• A brief history of MATC and its community
  • An overview of The Phoenix Literary and Arts magazine and its changing role and vision at the college
  • The students, staff, and institution benefits of embracing a literature and arts magazine at two-year colleges
  • The barriers to successfully maintaining a magazine with limited resources in institutions
  • How to work with and embrace a diverse student population, including working adults
  • Innovative tactics on how to push boundaries and form partnerships inside and outside of the institution
  • Looking toward the future: Finding new ways to maintain what has been built, including questions and ideas from conference audience members
Goal of the Presenters:
Our hope is to find new ways to support such magazines within MATC and also to connect with other educators with similar dreams of creating or revitalizing their own institutional literary and arts magazine.
Fahrenheit 451 is not an option; sustained rebirth is– especially with the continued communication and support of those whom see value in the Voice of our society.
PowerPoint:The Phoenix Rises– Securing a Future for MATC’s Literary Magazine

 ——————————————————————————————————————-

2013-14 Phoenix now available!

 

Phoenix2013-14-Cover429
Read nowEnjoy.

 

——————————————————————————————————————-

Staunch MATC Phoenix supporter Jonathan Cardew was recently featured in the Atticus Review!

 

Not only is Jonathan a MATC English Instructor, he has given his personal time and effort to drive the MATC Phoenix forward and currently acts as a voluntary faculty reader for the magazine.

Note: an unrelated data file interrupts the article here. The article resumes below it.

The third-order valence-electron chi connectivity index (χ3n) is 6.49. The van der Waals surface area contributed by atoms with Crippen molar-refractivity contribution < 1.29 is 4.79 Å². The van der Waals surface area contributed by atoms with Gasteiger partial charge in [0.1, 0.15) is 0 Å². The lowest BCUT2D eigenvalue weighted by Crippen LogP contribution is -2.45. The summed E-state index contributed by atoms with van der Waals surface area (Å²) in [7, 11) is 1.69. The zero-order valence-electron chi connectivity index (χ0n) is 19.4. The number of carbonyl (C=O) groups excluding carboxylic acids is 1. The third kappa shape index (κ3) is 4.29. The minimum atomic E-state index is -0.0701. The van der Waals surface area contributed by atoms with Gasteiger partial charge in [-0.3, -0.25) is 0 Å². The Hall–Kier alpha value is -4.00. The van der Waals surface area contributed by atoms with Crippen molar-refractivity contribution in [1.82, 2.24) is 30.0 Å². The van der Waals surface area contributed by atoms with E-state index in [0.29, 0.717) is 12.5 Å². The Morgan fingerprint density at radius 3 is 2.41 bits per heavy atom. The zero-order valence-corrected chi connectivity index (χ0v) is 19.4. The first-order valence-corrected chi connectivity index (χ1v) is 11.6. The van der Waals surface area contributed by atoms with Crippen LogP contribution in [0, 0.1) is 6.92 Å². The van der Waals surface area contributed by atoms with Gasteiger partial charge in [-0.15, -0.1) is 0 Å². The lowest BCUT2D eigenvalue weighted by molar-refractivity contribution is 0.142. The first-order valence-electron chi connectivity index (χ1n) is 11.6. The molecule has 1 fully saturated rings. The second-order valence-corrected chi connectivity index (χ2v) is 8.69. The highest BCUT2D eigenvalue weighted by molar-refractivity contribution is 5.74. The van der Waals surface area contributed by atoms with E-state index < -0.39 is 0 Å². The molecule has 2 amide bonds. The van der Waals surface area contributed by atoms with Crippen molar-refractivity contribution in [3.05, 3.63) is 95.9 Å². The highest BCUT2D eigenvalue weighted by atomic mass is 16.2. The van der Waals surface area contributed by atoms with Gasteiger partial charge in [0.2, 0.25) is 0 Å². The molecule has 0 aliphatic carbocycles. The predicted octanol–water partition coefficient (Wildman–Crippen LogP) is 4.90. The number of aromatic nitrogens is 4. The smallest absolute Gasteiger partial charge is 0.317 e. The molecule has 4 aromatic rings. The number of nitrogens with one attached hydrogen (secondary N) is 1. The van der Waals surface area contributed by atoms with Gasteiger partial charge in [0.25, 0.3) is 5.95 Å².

He even plugs our very own MATC Phoenix in the interview!

Follow this link for insight into Jonathan Cardew’s writing thought process and for a sample from his creative works.

.Thank you, Jonathan, and congrats!

 

——————————————————————————————————————-

Open Mic event 

THE MATC ENGLISH DEPT & THE MATC PHOENIX PRESENT

HOSTED BY THE MATC PHOENIX Student Editors

Open Mic 2015 Poster

 

WHEN: Thursday, April 30th from 12:30-2:30 pm

WHO: ALL students, faculty, and staff are invited to participate!

The general public is welcome to be part of the audience.

WHAT: Sharing creativity through poems, essays, fiction, nonfiction, art, photography, and music.

WHERE: Stormer Auditorium (T Building) at the Milwaukee Campus

FREE STUFF: Free issue of MATC’s Phoenix Now: Flash Fiction   magazine with attendance and newsletter sign up!

QUESTIONS?: Jason Kolodzyk, Faculty Adviser for MATC’s The Phoenix: kolodzyj@matc.edu

 

MATC is an Affirmative Action/Equal Opportunity Institution and complies with all requirements of the Americans With Disabilities Act